Thanks! Even though I have read them already, I look forward to listening to the audio editions.
Ooh, does it also have a harder, more durable e-cover?? It is nice that hardcover ebook is still cheaper than the paper version. Thanks for the reply, can't wait for Best Served Cold to make it to the US.
Excellent news – everyone should be reading eBooks! (I'm a big fan of them.)
But, will your books be available through the Sony eBookstore, too? I've not got a Kindle, but a Sony Reader, and Kindle stuff doesn't work on that.
I think it's good sense for "paperback" eBooks to be cheaper than "hardback" eBooks. $10~ for a new book in e-format is great (MUCH cheaper than Waterstone's, sometimes), and cheaper when they're available in paperback (e- and otherwise) is equally fair, I think – author gets his/her cut (I hope) and if we come to an author late in the game, it doesn't cost and arm and a leg to catch up.
I really like the idea of the Kindle, and I think it would generate more 'impulse buys'. You see a book in a shop and could be downloading it five minutes later as you walk to your car.
I liked the idea raise bt one of your previous bloggers, ie buy the hard copy and get a free e-copy.
I just hope they release your first three books on the Kindle as I have wanted to read them ever since a friend of mine gave them such praise but since I hacve gotten my Kindle I have not bought any DTB's (Dead Tree Books).
I like my books especially the hardbacks, their batteries never seem to run out and they don't break when i drop them.
Best Served Cold is doing a remarkable job of keeping me entertained at present; however I think a re-read of your others are in order soon.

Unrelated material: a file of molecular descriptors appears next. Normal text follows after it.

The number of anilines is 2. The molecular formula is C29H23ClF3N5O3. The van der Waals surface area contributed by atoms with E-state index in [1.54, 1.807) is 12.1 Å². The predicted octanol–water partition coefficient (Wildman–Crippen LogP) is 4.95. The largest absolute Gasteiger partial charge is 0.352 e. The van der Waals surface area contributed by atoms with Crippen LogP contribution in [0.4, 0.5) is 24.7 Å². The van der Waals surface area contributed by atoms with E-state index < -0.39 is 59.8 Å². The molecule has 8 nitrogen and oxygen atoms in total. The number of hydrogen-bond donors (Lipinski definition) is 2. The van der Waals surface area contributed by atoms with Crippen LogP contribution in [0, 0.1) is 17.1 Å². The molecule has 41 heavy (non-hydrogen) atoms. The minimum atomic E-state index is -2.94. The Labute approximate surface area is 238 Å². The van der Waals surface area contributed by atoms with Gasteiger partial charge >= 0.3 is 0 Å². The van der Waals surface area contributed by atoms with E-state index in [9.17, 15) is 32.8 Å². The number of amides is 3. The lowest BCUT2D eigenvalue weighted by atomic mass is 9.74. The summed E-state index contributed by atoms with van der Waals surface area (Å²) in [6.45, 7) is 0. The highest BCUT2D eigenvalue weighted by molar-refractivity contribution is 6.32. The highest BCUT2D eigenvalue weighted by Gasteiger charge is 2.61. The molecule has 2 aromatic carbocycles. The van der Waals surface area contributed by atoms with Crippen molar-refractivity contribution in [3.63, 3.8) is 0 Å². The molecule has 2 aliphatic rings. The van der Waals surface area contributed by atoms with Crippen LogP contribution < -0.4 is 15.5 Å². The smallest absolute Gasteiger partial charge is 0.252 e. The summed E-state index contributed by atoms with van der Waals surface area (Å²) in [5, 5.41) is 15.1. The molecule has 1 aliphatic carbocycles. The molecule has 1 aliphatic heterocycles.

I daresay ongoing DRM related hijinks will be the bane of this entire area for many years to come.
I haven't seen the physical e-book yet, so I'm not sure what the e-cover is made of. A stone tablet, possibly…?
I'd like my books to be available in every format going. That may take time, however.
Amazon do seem to be leading the way at present with the Kindle. If books for it are a lot cheaper than others I'm sure they will continue to do so.
Make sure if you do re-read the books that you also RE-BUY them. A different level of experience…
As I said before in my unanimous statement, I am really liking the Kindle and as such, especially after paying the money for it I find myself not reading regular books. Which is why I really hope that they put the First Laws trilogy on the Kindle. Hey Joe when they do that you will be making some extra money from me as I sit here looking across my office at my book shelf and the first two books of you series sit upon it and they will be on my Kindle should they ever get made for that. My biggest thing with the Kindle is the lack of books of my interest for it (Warhammer fantasy and 40K novels as well as an asundry of others that interest me). Of course Brent Weeks series is on it so I guess I will have to read it firt (sorry could not help that since I saw your front page of the blog….I will read your first)!!!!
Dear Joe –
I'm a huge fan of your books. Just love the shite out of them really, and I flippin hate Fantasy. That was until you and that other bastard, Scott Lynch, showed up. Got talent in spades don't 'ya!!!!
Anyway, I'm about 50 pages into "Best Served Cold", and re-reading little chunks of your last books to fill in the blind spots on characters I can't remember. Everything is moving along so nice and lovely, as usual – God bless 'ya…
But it's only 364 more days until I expect another 'fookin book to be written and published so stop tacking on about ebooks with these other sissies and get to work!
You are working on another book already, eh?
I do think there is a difference between a genuine hardcover book and an electronic version. I also think both can be equally enjoyable.
I don't have a Kindle – but I do have the Kindle app on my iPhone. So … I purchased both the hardcover version of Best Served Cold AND the Kindle version. I enjoyed curling up with the hardcover version when I had time alone to myself in my home (a rarity). The iPhone app got me through some incredibly turgid meetings.
And you got paid twice.